NRG1 fusions are found in a variety of forms and cancers (Table 2) [23, 29, 54,55,56,57,58,59,60,61, 70,71,72,73]. For example, NRG1 fusions with CD74 are predominantly seen in non-small cell lung cancers (NSCLCs) [54, 55, 58, 59, 73], the NOTCH2-NRG1 fusion in gallbladders cancers [54], and the CDH1-NRG1 fusion in pancreatic ductal adenocarcinoma [26, 54, 55, 71, 72] (Table 2). NRG1 fusions have also been characterized in renal cell carcinoma, ovarian, breast, and some sarcomas [23, 54, 56, 61, 70]. Importantly, roughly 90% of patients with pancreatic ductal adenocarcinomas have a KRAS mutation but, for those patients without a KRAS mutation, an NRG1 fusion can sometimes be found [26, 71, 72]. This is clinically significant since, although rare, NRG1 fusions can be targeted with HER-tyrosine kinase inhibitors such as afatinib (pan-HER inhibitor), trastuzumab (anti-HER2 antibody) or pertuzumab (antibody to the extracellular domain II of HER2 that attenuates ligand-dependent HER2–HER3 dimerization) (Fig. 1C) [26, 72]. Jones et al. reported two patients with NRG1 fusion, one of which had lung adenocarcinoma and the other had cholangiocarcinoma, treated with afatinib who had durable responses [24]. Other investigators have suggested that irreversible pan-ERBB/HER inhibitors such as neratinib or lapatinib may also block impact of NRG1 [22, 74, 75]. Notably, another study [23] argued that anti-HER3 targeted therapy might be effective for NRG1 fusion tumors since NRG1 binds ERBB3/HER3–ERBB2/HER2 heterodimers and activates downstream signaling; they provided evidence of a durable response in an NRG1-rearranged invasive mucinous adenocarcinoma of the lung treated with the anti-ERBB3 monoclonal antibody (GSK2849330) [23]. Although in vitro data supported the use of either ERBB3 or ERBB2 inhibition, they saw more profound antitumor activity and downstream signaling inhibition with anti-ERBB3/HER3 versus anti-ERBB2HER2 therapy in an NRG1-rearranged patient-derived xenograft model [23]. Thus, cancers that harbor NRG1 fusions may be treated with specific ERBB2/HER2 or ERBB3/HER3 or pan ERBB/HER pathway inhibitors.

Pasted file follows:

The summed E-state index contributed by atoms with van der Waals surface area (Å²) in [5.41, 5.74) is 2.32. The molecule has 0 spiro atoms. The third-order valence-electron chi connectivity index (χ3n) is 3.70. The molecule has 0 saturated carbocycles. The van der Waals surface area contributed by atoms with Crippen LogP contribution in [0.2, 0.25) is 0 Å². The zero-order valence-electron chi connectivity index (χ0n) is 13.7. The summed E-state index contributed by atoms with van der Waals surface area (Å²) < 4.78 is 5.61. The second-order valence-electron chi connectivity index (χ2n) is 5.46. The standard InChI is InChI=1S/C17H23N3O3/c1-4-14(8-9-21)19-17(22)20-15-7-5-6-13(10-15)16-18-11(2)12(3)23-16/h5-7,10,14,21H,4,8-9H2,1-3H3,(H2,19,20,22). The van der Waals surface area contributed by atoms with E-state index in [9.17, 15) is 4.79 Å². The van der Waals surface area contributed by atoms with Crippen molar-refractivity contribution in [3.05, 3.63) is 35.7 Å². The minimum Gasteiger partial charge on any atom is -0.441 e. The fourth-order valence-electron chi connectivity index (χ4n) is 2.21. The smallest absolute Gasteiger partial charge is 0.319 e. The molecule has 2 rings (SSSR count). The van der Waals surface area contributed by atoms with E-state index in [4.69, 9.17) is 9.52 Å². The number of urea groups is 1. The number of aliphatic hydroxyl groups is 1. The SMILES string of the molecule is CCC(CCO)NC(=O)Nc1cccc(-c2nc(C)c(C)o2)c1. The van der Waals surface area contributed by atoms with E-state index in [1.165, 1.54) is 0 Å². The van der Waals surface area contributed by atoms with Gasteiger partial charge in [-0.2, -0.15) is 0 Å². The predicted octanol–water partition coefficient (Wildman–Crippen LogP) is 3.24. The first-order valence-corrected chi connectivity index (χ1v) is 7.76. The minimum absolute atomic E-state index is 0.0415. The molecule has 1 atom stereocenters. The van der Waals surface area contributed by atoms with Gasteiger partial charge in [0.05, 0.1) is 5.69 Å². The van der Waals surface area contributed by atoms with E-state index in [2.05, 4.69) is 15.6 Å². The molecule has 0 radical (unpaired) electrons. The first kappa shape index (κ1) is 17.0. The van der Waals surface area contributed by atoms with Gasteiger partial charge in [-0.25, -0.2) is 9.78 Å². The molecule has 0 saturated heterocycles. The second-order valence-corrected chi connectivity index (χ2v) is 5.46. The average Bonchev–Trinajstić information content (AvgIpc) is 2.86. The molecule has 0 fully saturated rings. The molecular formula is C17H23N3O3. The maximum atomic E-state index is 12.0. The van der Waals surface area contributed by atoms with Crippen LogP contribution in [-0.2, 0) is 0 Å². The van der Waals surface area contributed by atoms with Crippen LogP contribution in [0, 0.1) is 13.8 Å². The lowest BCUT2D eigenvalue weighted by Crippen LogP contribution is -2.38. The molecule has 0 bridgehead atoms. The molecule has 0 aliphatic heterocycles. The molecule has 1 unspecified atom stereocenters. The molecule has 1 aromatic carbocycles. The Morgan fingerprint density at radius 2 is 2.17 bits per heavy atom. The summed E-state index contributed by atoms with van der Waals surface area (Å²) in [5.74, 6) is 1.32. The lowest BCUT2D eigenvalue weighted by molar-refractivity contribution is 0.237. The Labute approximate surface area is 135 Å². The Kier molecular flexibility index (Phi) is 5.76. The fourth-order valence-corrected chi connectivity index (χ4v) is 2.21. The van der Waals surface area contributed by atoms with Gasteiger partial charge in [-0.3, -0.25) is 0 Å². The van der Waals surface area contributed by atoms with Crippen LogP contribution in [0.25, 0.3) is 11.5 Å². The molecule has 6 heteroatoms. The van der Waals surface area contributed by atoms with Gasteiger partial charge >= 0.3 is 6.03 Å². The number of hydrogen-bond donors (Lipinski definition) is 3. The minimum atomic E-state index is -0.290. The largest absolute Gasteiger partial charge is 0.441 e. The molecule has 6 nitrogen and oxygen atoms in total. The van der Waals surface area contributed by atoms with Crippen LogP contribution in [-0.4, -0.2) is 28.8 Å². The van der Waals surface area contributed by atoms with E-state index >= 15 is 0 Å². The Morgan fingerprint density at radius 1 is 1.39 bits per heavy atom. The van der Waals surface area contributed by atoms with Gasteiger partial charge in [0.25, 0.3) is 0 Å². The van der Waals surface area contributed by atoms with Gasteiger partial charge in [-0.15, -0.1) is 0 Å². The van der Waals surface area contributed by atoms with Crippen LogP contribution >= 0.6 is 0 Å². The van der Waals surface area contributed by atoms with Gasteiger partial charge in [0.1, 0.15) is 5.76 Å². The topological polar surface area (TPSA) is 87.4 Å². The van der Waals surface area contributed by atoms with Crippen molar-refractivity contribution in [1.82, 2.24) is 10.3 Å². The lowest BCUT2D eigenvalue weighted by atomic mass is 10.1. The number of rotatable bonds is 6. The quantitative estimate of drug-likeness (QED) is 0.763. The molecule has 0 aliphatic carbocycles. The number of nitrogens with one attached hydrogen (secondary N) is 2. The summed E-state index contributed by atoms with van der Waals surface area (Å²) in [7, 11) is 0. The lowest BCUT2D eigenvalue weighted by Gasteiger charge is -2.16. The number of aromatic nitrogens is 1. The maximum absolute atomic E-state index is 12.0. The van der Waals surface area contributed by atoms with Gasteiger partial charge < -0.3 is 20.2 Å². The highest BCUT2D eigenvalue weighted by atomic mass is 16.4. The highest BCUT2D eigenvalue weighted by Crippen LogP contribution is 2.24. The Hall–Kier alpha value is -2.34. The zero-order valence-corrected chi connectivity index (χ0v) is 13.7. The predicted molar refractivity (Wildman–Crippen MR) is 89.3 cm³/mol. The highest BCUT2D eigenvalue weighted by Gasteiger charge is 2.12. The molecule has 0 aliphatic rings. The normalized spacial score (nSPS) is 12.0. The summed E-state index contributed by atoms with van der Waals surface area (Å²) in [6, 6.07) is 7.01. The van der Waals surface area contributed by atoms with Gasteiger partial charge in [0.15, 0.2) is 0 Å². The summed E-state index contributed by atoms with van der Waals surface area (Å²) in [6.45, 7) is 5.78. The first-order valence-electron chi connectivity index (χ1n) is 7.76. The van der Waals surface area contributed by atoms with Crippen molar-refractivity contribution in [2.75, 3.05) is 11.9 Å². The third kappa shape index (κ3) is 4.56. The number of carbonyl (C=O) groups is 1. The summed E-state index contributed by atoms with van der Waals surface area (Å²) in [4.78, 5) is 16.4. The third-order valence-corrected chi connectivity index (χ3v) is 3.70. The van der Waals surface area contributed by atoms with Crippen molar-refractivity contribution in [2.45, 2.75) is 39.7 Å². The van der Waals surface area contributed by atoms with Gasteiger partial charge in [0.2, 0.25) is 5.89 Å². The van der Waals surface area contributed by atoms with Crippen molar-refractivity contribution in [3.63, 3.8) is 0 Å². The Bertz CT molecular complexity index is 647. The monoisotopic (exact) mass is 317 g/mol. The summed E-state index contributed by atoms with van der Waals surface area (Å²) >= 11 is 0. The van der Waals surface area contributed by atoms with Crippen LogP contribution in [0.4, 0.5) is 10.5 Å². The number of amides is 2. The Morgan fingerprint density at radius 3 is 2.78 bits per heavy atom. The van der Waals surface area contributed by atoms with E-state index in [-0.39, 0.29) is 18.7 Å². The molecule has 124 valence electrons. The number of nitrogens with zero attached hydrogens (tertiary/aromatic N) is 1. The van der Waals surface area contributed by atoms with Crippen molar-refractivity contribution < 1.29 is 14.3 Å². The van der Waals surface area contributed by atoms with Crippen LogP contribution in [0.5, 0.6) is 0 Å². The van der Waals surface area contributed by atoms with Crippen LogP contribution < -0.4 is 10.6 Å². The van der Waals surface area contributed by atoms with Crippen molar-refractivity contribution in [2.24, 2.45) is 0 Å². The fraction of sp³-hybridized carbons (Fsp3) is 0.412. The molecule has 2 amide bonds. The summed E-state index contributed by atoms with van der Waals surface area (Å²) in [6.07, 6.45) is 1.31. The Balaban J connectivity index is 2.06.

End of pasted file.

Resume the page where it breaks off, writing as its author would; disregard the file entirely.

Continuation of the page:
Other drugs targeting the consequences of NRG1 fusions are currently under development. The HER2-HER3 bispecific antibody zenocutuzumab has received FDA fast track designation; it docks on ERBB2/HER2, then binds to, and blocks the NRG1 fusion-ERBB3/HER3 interaction and ERBB3/HER3 heterodimerization with ERBB2/HER2. The response rate was 34% and median duration of response of 9.1 months across multiple NRG1 fusion bearing solid tumors (e.g., NSCLC, pancreas cancer, breast cancer, cholangiocarcinoma) [76]. The anti-HER3 antibody seribantumab is also under development and was tested in a small multicenter phase 2 study, with most patients having NRG1 fusion NSCLC; the response rate was 30% [77].

Taken together, several drugs that target ERBB2/HER2 and/or ERBB3/HER3, including small molecule inhibitors and antibodies, have shown evidence of pan-cancer activity in NRG1 fusion bearing malignancies. Responses have been observed in multiple tumor types including, but not limited to lung, pancreatic, cholangiocarcinoma, and ovarian cancer and with a variety of fusion partners for NRG1 (Table 3) [61, 77,78,79,80,81,82].

Table 3 Examples of NRG1 targeting molecules and clinical trials and outcomes